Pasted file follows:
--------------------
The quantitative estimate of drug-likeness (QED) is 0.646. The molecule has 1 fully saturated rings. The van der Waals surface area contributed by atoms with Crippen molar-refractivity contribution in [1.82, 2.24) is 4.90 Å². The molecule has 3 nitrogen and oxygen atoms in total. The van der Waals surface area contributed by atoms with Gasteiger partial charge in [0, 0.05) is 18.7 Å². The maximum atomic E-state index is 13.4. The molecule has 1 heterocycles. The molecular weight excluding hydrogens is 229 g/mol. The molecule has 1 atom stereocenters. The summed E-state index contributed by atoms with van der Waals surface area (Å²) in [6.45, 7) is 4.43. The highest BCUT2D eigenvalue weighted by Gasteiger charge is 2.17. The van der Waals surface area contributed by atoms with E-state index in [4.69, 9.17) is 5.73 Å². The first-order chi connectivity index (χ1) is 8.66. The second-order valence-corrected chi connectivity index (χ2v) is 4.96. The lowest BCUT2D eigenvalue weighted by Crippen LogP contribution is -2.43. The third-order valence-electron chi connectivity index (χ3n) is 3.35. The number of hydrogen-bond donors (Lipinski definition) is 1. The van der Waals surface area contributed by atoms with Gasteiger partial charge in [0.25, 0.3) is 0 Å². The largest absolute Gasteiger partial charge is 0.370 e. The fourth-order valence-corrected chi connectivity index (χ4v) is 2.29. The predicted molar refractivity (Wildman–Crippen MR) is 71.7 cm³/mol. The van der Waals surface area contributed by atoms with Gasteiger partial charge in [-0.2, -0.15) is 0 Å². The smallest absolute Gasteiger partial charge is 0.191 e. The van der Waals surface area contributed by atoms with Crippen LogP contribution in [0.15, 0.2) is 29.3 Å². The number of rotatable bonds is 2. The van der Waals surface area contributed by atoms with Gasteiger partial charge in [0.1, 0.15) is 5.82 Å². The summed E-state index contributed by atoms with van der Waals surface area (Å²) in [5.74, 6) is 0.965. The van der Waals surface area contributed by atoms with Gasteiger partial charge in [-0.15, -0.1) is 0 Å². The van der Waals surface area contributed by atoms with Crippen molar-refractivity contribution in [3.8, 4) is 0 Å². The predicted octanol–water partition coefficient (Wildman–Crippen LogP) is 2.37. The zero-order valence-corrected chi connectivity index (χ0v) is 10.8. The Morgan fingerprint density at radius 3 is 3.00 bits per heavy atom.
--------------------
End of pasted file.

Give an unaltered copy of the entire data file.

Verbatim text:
The quantitative estimate of drug-likeness (QED) is 0.646. The molecule has 1 fully saturated rings. The van der Waals surface area contributed by atoms with Crippen molar-refractivity contribution in [1.82, 2.24) is 4.90 Å². The molecule has 3 nitrogen and oxygen atoms in total. The van der Waals surface area contributed by atoms with Gasteiger partial charge in [0, 0.05) is 18.7 Å². The maximum atomic E-state index is 13.4. The molecule has 1 heterocycles. The molecular weight excluding hydrogens is 229 g/mol. The molecule has 1 atom stereocenters. The summed E-state index contributed by atoms with van der Waals surface area (Å²) in [6.45, 7) is 4.43. The highest BCUT2D eigenvalue weighted by Gasteiger charge is 2.17. The van der Waals surface area contributed by atoms with E-state index in [4.69, 9.17) is 5.73 Å². The first-order chi connectivity index (χ1) is 8.66. The second-order valence-corrected chi connectivity index (χ2v) is 4.96. The lowest BCUT2D eigenvalue weighted by Crippen LogP contribution is -2.43. The third-order valence-electron chi connectivity index (χ3n) is 3.35. The number of hydrogen-bond donors (Lipinski definition) is 1. The van der Waals surface area contributed by atoms with Gasteiger partial charge in [0.25, 0.3) is 0 Å². The largest absolute Gasteiger partial charge is 0.370 e. The fourth-order valence-corrected chi connectivity index (χ4v) is 2.29. The predicted molar refractivity (Wildman–Crippen MR) is 71.7 cm³/mol. The van der Waals surface area contributed by atoms with Gasteiger partial charge in [-0.2, -0.15) is 0 Å². The smallest absolute Gasteiger partial charge is 0.191 e. The van der Waals surface area contributed by atoms with Crippen LogP contribution in [0.15, 0.2) is 29.3 Å². The number of rotatable bonds is 2. The van der Waals surface area contributed by atoms with Gasteiger partial charge in [0.1, 0.15) is 5.82 Å². The summed E-state index contributed by atoms with van der Waals surface area (Å²) in [5.74, 6) is 0.965. The van der Waals surface area contributed by atoms with Gasteiger partial charge in [-0.15, -0.1) is 0 Å². The van der Waals surface area contributed by atoms with Crippen molar-refractivity contribution in [3.8, 4) is 0 Å². The predicted octanol–water partition coefficient (Wildman–Crippen LogP) is 2.37. The zero-order valence-corrected chi connectivity index (χ0v) is 10.8. The Morgan fingerprint density at radius 3 is 3.00 bits per heavy atom.